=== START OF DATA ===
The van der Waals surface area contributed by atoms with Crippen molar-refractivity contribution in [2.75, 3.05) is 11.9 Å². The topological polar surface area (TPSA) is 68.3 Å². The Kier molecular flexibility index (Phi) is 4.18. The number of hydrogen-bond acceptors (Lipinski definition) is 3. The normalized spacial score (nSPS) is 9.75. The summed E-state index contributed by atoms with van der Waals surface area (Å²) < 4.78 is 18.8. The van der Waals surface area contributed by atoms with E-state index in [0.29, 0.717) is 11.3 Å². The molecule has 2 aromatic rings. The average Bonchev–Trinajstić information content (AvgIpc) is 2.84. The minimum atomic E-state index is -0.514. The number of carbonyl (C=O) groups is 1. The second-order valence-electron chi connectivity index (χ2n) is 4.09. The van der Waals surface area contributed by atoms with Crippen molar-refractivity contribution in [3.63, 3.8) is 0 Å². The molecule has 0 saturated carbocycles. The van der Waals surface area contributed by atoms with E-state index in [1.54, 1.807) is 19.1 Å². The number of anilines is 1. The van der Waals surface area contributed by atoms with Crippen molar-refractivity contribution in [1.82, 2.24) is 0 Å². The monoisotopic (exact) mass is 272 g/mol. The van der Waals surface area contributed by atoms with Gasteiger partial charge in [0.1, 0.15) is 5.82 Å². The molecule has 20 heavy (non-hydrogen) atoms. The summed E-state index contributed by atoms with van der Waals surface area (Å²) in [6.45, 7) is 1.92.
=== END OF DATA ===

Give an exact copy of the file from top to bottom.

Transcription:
The van der Waals surface area contributed by atoms with Crippen molar-refractivity contribution in [2.75, 3.05) is 11.9 Å². The topological polar surface area (TPSA) is 68.3 Å². The Kier molecular flexibility index (Phi) is 4.18. The number of hydrogen-bond acceptors (Lipinski definition) is 3. The normalized spacial score (nSPS) is 9.75. The summed E-state index contributed by atoms with van der Waals surface area (Å²) < 4.78 is 18.8. The van der Waals surface area contributed by atoms with E-state index in [0.29, 0.717) is 11.3 Å². The molecule has 2 aromatic rings. The average Bonchev–Trinajstić information content (AvgIpc) is 2.84. The minimum atomic E-state index is -0.514. The number of carbonyl (C=O) groups is 1. The second-order valence-electron chi connectivity index (χ2n) is 4.09. The van der Waals surface area contributed by atoms with Crippen molar-refractivity contribution in [3.63, 3.8) is 0 Å². The molecule has 0 saturated carbocycles. The van der Waals surface area contributed by atoms with E-state index in [1.54, 1.807) is 19.1 Å². The number of anilines is 1. The van der Waals surface area contributed by atoms with Crippen molar-refractivity contribution in [1.82, 2.24) is 0 Å². The monoisotopic (exact) mass is 272 g/mol. The van der Waals surface area contributed by atoms with Gasteiger partial charge in [0.1, 0.15) is 5.82 Å². The molecule has 20 heavy (non-hydrogen) atoms. The summed E-state index contributed by atoms with van der Waals surface area (Å²) in [6.45, 7) is 1.92.